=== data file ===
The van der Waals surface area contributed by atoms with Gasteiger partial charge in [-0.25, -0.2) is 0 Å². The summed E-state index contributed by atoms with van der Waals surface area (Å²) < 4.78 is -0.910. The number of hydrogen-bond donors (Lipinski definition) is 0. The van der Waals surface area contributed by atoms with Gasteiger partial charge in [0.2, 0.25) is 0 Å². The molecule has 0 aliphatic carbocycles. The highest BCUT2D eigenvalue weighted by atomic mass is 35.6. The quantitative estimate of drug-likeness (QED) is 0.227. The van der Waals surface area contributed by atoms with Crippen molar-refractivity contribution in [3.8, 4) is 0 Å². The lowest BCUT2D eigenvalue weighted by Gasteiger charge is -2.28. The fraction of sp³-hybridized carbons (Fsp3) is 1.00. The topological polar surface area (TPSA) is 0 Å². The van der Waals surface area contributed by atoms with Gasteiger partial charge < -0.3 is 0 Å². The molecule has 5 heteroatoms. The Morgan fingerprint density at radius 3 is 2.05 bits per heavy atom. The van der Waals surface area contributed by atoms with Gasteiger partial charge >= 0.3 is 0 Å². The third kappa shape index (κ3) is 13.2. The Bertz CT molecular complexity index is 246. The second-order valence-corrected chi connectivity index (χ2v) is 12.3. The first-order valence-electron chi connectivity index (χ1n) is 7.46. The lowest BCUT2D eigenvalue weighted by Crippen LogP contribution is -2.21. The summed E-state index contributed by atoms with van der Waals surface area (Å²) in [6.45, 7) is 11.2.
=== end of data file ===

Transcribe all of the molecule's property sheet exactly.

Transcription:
The van der Waals surface area contributed by atoms with Gasteiger partial charge in [-0.25, -0.2) is 0 Å². The summed E-state index contributed by atoms with van der Waals surface area (Å²) < 4.78 is -0.910. The number of hydrogen-bond donors (Lipinski definition) is 0. The van der Waals surface area contributed by atoms with Gasteiger partial charge in [0.2, 0.25) is 0 Å². The molecule has 0 aliphatic carbocycles. The highest BCUT2D eigenvalue weighted by atomic mass is 35.6. The quantitative estimate of drug-likeness (QED) is 0.227. The van der Waals surface area contributed by atoms with Crippen molar-refractivity contribution in [3.8, 4) is 0 Å². The lowest BCUT2D eigenvalue weighted by Gasteiger charge is -2.28. The fraction of sp³-hybridized carbons (Fsp3) is 1.00. The topological polar surface area (TPSA) is 0 Å². The van der Waals surface area contributed by atoms with Gasteiger partial charge < -0.3 is 0 Å². The molecule has 5 heteroatoms. The Morgan fingerprint density at radius 3 is 2.05 bits per heavy atom. The van der Waals surface area contributed by atoms with Gasteiger partial charge >= 0.3 is 0 Å². The third kappa shape index (κ3) is 13.2. The Bertz CT molecular complexity index is 246. The second-order valence-corrected chi connectivity index (χ2v) is 12.3. The first-order valence-electron chi connectivity index (χ1n) is 7.46. The lowest BCUT2D eigenvalue weighted by Crippen LogP contribution is -2.21. The summed E-state index contributed by atoms with van der Waals surface area (Å²) in [6.45, 7) is 11.2.